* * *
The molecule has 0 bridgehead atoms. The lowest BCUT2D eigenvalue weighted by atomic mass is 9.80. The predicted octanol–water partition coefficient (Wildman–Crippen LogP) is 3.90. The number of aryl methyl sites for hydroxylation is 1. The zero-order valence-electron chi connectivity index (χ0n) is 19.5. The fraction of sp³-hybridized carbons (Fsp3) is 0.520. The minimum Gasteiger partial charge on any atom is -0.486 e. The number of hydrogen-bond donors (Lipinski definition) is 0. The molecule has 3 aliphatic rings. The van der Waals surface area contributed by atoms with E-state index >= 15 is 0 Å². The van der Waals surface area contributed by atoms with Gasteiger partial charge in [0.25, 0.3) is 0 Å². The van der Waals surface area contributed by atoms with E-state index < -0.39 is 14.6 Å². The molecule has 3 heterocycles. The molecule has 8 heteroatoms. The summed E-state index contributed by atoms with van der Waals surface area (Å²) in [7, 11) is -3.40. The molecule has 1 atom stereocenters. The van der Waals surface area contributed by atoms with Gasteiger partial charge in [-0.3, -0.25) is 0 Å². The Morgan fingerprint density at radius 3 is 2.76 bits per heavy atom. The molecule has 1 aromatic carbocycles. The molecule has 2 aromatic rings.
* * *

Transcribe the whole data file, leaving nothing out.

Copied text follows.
The molecule has 0 bridgehead atoms. The lowest BCUT2D eigenvalue weighted by atomic mass is 9.80. The predicted octanol–water partition coefficient (Wildman–Crippen LogP) is 3.90. The number of aryl methyl sites for hydroxylation is 1. The zero-order valence-electron chi connectivity index (χ0n) is 19.5. The fraction of sp³-hybridized carbons (Fsp3) is 0.520. The minimum Gasteiger partial charge on any atom is -0.486 e. The number of hydrogen-bond donors (Lipinski definition) is 0. The molecule has 3 aliphatic rings. The van der Waals surface area contributed by atoms with E-state index >= 15 is 0 Å². The van der Waals surface area contributed by atoms with Gasteiger partial charge in [0.25, 0.3) is 0 Å². The van der Waals surface area contributed by atoms with E-state index < -0.39 is 14.6 Å². The molecule has 3 heterocycles. The molecule has 8 heteroatoms. The summed E-state index contributed by atoms with van der Waals surface area (Å²) in [7, 11) is -3.40. The molecule has 1 atom stereocenters. The van der Waals surface area contributed by atoms with Gasteiger partial charge in [-0.3, -0.25) is 0 Å². The Morgan fingerprint density at radius 3 is 2.76 bits per heavy atom. The molecule has 1 aromatic carbocycles. The molecule has 2 aromatic rings.